I Think About This a Lot: Cal and Lovejoy’s Relationship in Titanic

I Think About This a Lot is a series dedicated to private memes: images, videos, and other random trivia we are doomed to play forever on loop in our minds.

I know Titanic by heart — the lines, the music cues, the behind-the-scenes trivia. I know that someone once spiked the cast and crew’s lunch with PCP, and that James Cameron is the person you see actually drawing Rose (as much as I’d like to forget the latter). As a 12-year-old at the time of its release, I was the perfect age to be mesmerized by the story of Jack (Leonardo DiCaprio) — the teen drifter — and Rose (Kate Winslet) — the young woman trapped in a loveless and abusive relationship with the obsessive Caledon Hockley (Billy Zane). Understandably, it took me well into adulthood to identify one of the most important — and oft-overlooked — dynamics in the oceanic thriller: that of Cal and his valet, Spicer Lovejoy (David Warner).

Now, I love a period drama. I have real feelings about Downton Abbey and on the day The Crown’s second season premiered, I cut myself off from the rest of the world to spend time with my real friends and family. When it comes to the dynamic between a rich man and his valet, I know a thing or two.

Back in the day, a valet — or a “gentleman’s gentleman” — was par for the course if you were a man situated on the upper crust. They were the male equivalent of a lady’s maid, the person responsible for tending to every need and whim of the person they worked for. For instance, in Downton, we had John Bates, whose long friendship with Robert Crawley saw him evolve into an integral presence in his employer’s life, acting as a bestie and a confidante all while ensuring the earl wore the proper cufflinks. In Titanic, we have Lovejoy: a man so dedicated to Cal that he chooses not to board a lifeboat, but instead follow his sir into a literal sinking ship.

From the moment we meet Lovejoy, we can sense his lust for power. Hockley asks the person loading luggage onto the Titanic to “see his man” about the bags, and Lovejoy immediately steps in to assert his dominance by ordering around the officer. Throughout the movie, he goes on to play detective (which wasn’t a stretch, considering his apparent copper background): after Jack saves Rose in the film’s first act, Lovejoy notices Jack’s untied boots, suggesting that something other than a near-accident occurred. Then, he goes full PI, following Rose down to third class where she joins Jack for A Real Party™ and reporting his findings back to Cal — who then shows us his capacity for violence by flipping a breakfast table and threatening Rose when she tries to remind him that she’s a person.

Which, okay. We know valets tended to be ride-or-die, and we can assume that depending on the relationship one would have with their employer, what a valet might be asked to do could vary. But it’s the initiative that Lovejoy begins to show as the ship begins to sink that suggests the valet is far more powerful than would seem — not just by framing Jack as a thief to appease a jealous Cal, but by choosing who gets to live and who doesn’t.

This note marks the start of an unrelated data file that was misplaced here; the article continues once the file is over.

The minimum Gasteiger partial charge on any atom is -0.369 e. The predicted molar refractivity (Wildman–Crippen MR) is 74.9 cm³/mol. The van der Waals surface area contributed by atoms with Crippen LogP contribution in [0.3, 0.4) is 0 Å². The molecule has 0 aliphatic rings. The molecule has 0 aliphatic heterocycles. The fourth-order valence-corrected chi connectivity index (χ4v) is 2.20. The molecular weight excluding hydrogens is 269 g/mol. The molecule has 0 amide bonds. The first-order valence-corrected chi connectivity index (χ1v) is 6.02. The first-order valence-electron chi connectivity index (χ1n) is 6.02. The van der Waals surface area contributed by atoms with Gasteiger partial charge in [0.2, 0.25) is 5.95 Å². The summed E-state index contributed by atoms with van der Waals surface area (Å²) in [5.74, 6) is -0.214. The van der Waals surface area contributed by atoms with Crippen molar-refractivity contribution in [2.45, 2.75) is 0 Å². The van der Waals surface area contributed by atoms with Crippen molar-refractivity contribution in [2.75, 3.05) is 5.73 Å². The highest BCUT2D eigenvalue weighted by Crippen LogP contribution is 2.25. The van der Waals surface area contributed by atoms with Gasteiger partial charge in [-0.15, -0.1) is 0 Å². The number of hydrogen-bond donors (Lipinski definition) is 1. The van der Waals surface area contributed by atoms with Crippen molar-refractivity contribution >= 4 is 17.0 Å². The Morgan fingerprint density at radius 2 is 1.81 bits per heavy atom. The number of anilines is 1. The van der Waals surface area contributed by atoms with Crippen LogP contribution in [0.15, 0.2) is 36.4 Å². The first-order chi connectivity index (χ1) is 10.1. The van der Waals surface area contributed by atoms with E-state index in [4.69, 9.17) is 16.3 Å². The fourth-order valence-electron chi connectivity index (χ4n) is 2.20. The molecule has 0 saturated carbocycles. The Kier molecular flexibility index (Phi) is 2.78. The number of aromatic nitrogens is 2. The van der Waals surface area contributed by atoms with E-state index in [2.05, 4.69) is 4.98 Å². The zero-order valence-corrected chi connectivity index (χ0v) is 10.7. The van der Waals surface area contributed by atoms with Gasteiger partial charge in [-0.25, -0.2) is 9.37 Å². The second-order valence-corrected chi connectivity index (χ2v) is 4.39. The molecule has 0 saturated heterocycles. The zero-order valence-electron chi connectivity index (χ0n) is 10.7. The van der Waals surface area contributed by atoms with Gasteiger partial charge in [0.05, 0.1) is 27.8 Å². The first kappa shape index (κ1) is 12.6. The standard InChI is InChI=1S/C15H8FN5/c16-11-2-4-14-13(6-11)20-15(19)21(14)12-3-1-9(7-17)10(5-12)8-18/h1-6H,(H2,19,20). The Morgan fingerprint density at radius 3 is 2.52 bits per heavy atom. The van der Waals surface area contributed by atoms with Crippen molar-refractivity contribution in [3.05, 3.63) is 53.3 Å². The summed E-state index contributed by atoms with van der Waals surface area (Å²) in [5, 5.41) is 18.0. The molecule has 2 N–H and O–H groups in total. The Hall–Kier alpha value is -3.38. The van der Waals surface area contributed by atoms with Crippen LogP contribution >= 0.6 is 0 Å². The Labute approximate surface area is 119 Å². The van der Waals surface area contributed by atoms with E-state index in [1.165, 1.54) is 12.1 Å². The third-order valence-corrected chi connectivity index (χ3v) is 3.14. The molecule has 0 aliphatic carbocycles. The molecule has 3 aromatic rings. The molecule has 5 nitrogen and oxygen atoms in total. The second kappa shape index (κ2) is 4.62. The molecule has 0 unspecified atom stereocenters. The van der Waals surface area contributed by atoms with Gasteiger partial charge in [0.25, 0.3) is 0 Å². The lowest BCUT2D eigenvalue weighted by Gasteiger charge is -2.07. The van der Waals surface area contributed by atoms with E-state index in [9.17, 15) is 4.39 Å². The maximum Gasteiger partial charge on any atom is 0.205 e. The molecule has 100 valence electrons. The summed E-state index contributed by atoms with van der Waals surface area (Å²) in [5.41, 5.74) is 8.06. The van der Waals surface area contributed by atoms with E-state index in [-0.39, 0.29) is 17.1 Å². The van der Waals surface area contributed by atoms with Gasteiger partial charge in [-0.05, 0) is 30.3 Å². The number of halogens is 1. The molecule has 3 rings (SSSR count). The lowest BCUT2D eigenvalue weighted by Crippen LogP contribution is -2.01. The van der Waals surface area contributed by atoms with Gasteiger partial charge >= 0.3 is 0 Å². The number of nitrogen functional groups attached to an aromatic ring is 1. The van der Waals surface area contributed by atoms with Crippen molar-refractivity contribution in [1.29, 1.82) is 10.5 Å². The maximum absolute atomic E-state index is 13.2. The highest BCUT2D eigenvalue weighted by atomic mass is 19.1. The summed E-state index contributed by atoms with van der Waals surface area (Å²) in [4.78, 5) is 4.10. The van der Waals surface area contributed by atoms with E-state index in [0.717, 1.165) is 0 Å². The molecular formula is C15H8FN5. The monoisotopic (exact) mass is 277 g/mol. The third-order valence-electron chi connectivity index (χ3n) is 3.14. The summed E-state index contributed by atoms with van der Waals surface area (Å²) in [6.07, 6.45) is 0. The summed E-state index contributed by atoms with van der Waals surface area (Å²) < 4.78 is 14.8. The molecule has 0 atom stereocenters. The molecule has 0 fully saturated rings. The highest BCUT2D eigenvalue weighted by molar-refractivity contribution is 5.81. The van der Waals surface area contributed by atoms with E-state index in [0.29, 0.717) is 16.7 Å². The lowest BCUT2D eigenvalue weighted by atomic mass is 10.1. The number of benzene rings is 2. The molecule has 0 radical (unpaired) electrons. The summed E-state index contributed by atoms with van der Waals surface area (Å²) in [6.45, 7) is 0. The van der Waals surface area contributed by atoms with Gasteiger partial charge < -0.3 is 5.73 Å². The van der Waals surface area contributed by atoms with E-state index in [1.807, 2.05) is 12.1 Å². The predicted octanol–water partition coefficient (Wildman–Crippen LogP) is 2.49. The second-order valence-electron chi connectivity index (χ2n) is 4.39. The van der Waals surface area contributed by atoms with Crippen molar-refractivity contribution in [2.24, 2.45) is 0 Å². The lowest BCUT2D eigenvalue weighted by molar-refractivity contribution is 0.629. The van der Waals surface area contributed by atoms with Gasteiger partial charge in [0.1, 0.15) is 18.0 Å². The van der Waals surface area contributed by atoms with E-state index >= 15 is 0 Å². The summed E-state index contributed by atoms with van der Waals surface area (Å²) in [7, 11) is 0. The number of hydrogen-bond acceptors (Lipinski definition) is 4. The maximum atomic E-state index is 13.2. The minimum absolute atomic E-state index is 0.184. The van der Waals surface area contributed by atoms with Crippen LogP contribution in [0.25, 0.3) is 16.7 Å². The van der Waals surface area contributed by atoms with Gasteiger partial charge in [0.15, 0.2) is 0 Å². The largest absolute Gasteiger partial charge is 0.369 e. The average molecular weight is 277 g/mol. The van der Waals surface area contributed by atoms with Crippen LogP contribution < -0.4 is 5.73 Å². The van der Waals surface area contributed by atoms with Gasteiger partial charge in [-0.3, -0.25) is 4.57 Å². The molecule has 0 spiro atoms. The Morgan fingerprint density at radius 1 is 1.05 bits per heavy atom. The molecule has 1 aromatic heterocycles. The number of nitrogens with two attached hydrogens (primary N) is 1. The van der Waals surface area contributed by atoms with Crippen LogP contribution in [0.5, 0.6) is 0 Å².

It begins with a gun. As Cal reminds us that he makes his own luck (taking with him the precious Heart of the Ocean jewel from his safe), it’s Lovejoy who shows off his gun and elevates himself from the ranks of subordinate to accomplice by showing Cal that he’s out for blood if necessary.

Then, he leaves Jack to die in the Master of Arms’ office, taking with him the handcuff key after punching my beloved teen drifter in the stomach as a means of wielding power. Which is even more extra when you think about the way he chased Jack and Rose through the ship before it started sinking. What exactly did he intend to do with them if he caught up?

Or maybe the bigger question is: What was Lovejoy’s allegiance to Cal really about? While he may have carried the gun, it was Cal we see pulling it from his friend and shooting after Jack and Rose (“I hope you enjoy your time together!”) after she abandons his lifeboat. And after all that, Lovejoy disappears. The gentleman-valet relationship ends after we see Cal board a lifeboat to save himself, and Lovejoy dying as he falls between the two halves of the ship. But for what? What was the point? Had the ship not sunk, would we have seen Lovejoy explore his penchant for ending another person’s life? Had he lived, would Lovejoy have transformed from a valet to a hit man? Or did he miss his former life as a cop and decide to tap into the bevy of detective skills he couldn’t tap into as Cal’s personal servant?

And why Cal? Did Lovejoy feel a need to protect him, or did he seek to use Cal’s status as a means of entering classes and parties and rooms that wouldn’t have been available to him otherwise? Certainly, it had to be more than that: In one of Lovejoy’s last moments, we see him and Cal invited onto a boat that controversially included men. As Cal walks away from the opportunity to be saved, Lovejoy lingers, cursing before he follows his man into the depths, officially prioritizing Cal’s life over his own.

Which means one of two things: Either Lovejoy’s bond to Cal was so strong that he was literally willing to die for him, or he was so eager to see Rose dead that it ranked about saving his own life.

I still can’t tell which, so I leave this mystery to the depths of the ocean. Next to the necklace, obviously.

I Think About Cal & Lovejoy’s Relationship in Titanic a Lot